Moody’s Downgrades NYK
It’s happened again. A few weeks ago, after Maersk announced its big reorganization, Moody’s Investor Services placed the giant carrier under a negative credit rating review.
A couple of weeks ago Nippon Yusen Kaisha (NYK) announced it was merging its container business with MOL and K Line. Moody’s reaction: to downgrade the carrier from Baa3 from Baa2.
“The outlook is negative,” read Moody’s pithy summary.
“The downgrade to Baa3 from Baa2 reflects our view that low freight rates will keep NYK’s cash flow low and leverage high in the near to medium term,” said Mariko Semetko, a Moody’s vice president and senior analyst. “Consequently, the company’s earnings recovery has been and will likely remain much slower than Moody’s had previously anticipated.”
On October 31, 2016, NYK released its earnings for the first half of the fiscal year ending March 31, 2017. At the same time, the company lowered its full-year guidance. It now expects an ordinary loss of $250 million for the year, compared to its previous guidance of a $50 million profit.
The loss would result in its debt-to-earnings reaio exceeding nime times for the fiscal year, “a level that is not consistent with a higher rating,” said the Moody’s report. The company’s earnings margin has also decreased, and “Moody’s expects it will take time for any turnaround in profitability to materialize.”
Weakness in the bulk shipping business—which for NYK includes dry bulk, car carriers and tankers—is the primary driver of the lower earnings guidance. The company cited the continued weak demand in car carriers and low rates in tankers as the main drivers of the lower guidance. In addition, the company has lowered its freight rates estimates for its Capesize and Panamax dry bulk vessels, highlighting that the market recovery has been much slower than the company had previously anticipated.
The company continues to expect its container shipping business will report an ordinary loss of $160 million for the year. “Moody’s estimates there is high downside risk that this loss will widen given persistent oversupply in the sector,” said the report.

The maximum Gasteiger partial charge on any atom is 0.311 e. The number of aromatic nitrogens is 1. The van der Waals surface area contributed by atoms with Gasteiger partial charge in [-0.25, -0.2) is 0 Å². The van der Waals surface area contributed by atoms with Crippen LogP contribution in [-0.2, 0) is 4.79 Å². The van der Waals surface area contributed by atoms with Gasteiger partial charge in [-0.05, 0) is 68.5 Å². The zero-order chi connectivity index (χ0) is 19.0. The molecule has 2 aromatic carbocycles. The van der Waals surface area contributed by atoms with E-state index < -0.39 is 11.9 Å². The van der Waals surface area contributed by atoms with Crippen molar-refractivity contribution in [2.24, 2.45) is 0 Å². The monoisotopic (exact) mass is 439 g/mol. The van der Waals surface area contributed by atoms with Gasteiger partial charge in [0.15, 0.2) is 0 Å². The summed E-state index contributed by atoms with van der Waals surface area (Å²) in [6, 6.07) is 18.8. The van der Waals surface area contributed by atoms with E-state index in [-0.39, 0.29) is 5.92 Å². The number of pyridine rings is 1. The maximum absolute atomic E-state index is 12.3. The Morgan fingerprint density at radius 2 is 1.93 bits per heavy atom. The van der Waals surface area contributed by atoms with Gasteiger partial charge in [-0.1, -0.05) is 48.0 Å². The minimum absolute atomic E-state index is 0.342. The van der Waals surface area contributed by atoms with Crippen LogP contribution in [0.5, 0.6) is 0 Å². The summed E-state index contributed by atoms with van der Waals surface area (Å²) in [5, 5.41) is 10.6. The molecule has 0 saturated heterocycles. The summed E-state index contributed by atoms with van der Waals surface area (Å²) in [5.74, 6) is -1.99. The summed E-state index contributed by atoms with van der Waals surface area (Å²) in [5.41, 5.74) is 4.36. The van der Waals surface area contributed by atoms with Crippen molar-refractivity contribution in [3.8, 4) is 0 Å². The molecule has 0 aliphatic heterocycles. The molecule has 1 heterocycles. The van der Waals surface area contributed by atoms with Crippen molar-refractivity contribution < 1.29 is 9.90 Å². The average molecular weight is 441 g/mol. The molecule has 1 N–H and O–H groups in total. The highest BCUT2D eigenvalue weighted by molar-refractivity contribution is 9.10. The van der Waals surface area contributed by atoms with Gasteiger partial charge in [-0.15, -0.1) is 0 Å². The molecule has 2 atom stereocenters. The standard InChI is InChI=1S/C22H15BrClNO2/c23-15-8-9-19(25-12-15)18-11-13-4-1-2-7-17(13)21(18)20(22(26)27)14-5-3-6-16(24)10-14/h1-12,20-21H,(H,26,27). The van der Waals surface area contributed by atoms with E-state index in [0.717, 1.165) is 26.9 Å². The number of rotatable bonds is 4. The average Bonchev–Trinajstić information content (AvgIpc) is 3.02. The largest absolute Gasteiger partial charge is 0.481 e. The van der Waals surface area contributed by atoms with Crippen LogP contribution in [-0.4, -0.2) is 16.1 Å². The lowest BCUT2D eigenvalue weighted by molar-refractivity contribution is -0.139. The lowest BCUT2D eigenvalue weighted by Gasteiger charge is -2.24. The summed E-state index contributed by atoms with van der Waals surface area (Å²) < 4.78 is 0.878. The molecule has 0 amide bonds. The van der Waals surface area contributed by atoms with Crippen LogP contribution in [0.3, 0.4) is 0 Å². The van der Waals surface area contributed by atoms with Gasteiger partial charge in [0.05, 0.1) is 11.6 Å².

These challenges led NYK to merge its container shipping business with the other two Japanese carreris, with services starting on April 1, 2018.
“If the business integration leads to more discipline, the transaction could prove credit positive over time,” said Moody’s. “However, the potential cash flow synergies and balance sheet impact remain uncertain for now, including (1) how the companies will transfer their assets including vessels to a new joint venture and (2) the capital structure.”
NYK’s Baa3 rating reflects the company’s weak financial profile including its very high debt leverage and low earnings and cash flow expectations caused by continued industrywide overcapacity and depressed freight rates. These factors are offset by its limited refinancing risk, its position as one of the world’s largest shipping companies, and Moody’s expectations for on-going cost reductions.
Moody’s expects that earnings and cash flow will remain low and leverage will remain elevated over the coming 12 to 18 months. The outlook could change if operating conditions will not appreciably worsen, freight rates improve, and leverage starts to decrease.
An upgrade in rating is unlikely for foreseeable future, Moody’s concluded, “given the challenging market conditions” and adequate deleveraging and improvements in profitability and cash flow take place.
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